The biggest factor in deciding where to place your water pan will be the type of cooker you have and the amount of room you have to position your pan.

We’ve already pointed out that a water pan helps create radiant, even heat so placing it directly beneath your food and above your charcoal is ideal.

If you have a smaller Weber kettle, or you are running offset smoker, it may be difficult to place directly under the food. In this case, you could place it on your cooking grate, between the food and the heat source.

If you’re cooking with a gas grill, a water pan will be very beneficial to creating a two-zone indirect heating area.

If you have a typical two- or three-burner grill, you can turn one burner on and leave the other(s) off. Place your meat on the “cold” side with a water pan underneath. This way the water in the pan can heat up to create even radiant heat sitting underneath your food.

When Should You Use a Water Pan?

Anytime you are trying to cook at a constant, steady, low temperature for a long period is the ideal time to use a water pan.

It doesn’t matter what type of food you’re cooking, whether it be ribs, pork shoulder, brisket, prime rib, etc. If you’re going to be cooking at a low temp over a long period, you’ll benefit from a water pan.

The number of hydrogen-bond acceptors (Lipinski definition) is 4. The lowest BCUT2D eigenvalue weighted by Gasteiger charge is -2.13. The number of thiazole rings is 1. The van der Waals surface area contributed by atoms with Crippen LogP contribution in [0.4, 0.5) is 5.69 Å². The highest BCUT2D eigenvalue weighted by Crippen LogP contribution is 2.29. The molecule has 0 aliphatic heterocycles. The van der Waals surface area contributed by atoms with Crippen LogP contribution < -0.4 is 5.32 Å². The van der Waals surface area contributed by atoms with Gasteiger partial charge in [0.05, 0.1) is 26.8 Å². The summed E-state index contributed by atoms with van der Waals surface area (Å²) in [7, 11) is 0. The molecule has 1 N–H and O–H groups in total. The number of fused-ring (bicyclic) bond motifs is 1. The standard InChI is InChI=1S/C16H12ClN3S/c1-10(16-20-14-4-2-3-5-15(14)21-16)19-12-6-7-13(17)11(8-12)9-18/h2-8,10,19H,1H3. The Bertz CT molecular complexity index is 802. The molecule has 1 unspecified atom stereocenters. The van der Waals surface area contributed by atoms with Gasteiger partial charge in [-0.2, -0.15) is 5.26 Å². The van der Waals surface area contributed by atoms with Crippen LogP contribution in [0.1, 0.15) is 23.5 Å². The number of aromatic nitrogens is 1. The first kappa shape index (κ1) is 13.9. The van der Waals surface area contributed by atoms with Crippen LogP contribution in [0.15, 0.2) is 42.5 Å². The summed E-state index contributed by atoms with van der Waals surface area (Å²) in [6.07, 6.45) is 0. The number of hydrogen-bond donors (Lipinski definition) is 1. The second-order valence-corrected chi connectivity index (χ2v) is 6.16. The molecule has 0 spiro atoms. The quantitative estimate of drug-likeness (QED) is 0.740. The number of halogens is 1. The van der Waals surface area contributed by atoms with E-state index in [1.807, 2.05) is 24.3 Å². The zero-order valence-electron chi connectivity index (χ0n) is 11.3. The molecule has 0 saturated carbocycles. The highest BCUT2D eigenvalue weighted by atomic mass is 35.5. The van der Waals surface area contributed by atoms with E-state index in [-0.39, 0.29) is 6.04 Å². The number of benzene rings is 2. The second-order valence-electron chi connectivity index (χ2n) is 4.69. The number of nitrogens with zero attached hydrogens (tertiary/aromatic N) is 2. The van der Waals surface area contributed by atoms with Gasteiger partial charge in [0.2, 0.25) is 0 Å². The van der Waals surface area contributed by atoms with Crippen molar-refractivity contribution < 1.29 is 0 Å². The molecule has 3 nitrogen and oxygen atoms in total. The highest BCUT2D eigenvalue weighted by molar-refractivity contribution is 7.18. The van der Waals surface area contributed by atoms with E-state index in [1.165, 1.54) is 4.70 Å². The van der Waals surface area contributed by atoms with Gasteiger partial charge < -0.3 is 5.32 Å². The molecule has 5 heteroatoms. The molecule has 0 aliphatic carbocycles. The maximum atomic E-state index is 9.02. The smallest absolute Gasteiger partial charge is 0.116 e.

When Shouldn’t You Use A Water Pan?

A water pan would be of little benefit anytime you’re cooking at a high heat for a short period — i.e. grilling.

If you’re going to be searing a steak at a high temperature the water in the water pan will boil rapidly and eventually evaporate altogether.

Also, if you’re cooking chicken, turkey, or any other poultry with the skin on, a moist cooking environment can keep the skin from ever getting crispy. And I don’t know about you, but I love a bit of crispy skin on my poultry!

What Should or Should Not Go Into The Pan?

Water is all that I believe should be used in a water pan. However, I do recommend using hot water due to the amount of time and energy that would be used heating up the cold water in your grill or smoker.

In other words, it would take a long time for your grill or smoker to come up to temp if the water was cold because first you would be heating the water, then heating the air inside your grill.

A lot of people like to use beer, apple juice, and other aromatic or tasty liquids in their water pans.

I mean, sure, it’ll smell good on your back patio, but this isn’t necessary. Since the point of the water pan is not to flavor the meat, but rather create a moist cooking environment with an even cooking temperature, the liquid will not have much impact on flavor.

I contend that if you want to use beer or apple juice to flavor your meat, you should place it in a spray bottle and spritz your food with it every couple of hours. This way you’re able to make the meat “sticky” still to help smoke adhere, as well as add another layer of flavor to your food.

Cleaning Up The Pan After Use

If you use a water pan in your grill, you’re going to have to clean it up and do something with the water once you’re done cooking. Especially if you had it placed under your food and fat has been dripping into it while you were cooking.

You only have a few options here: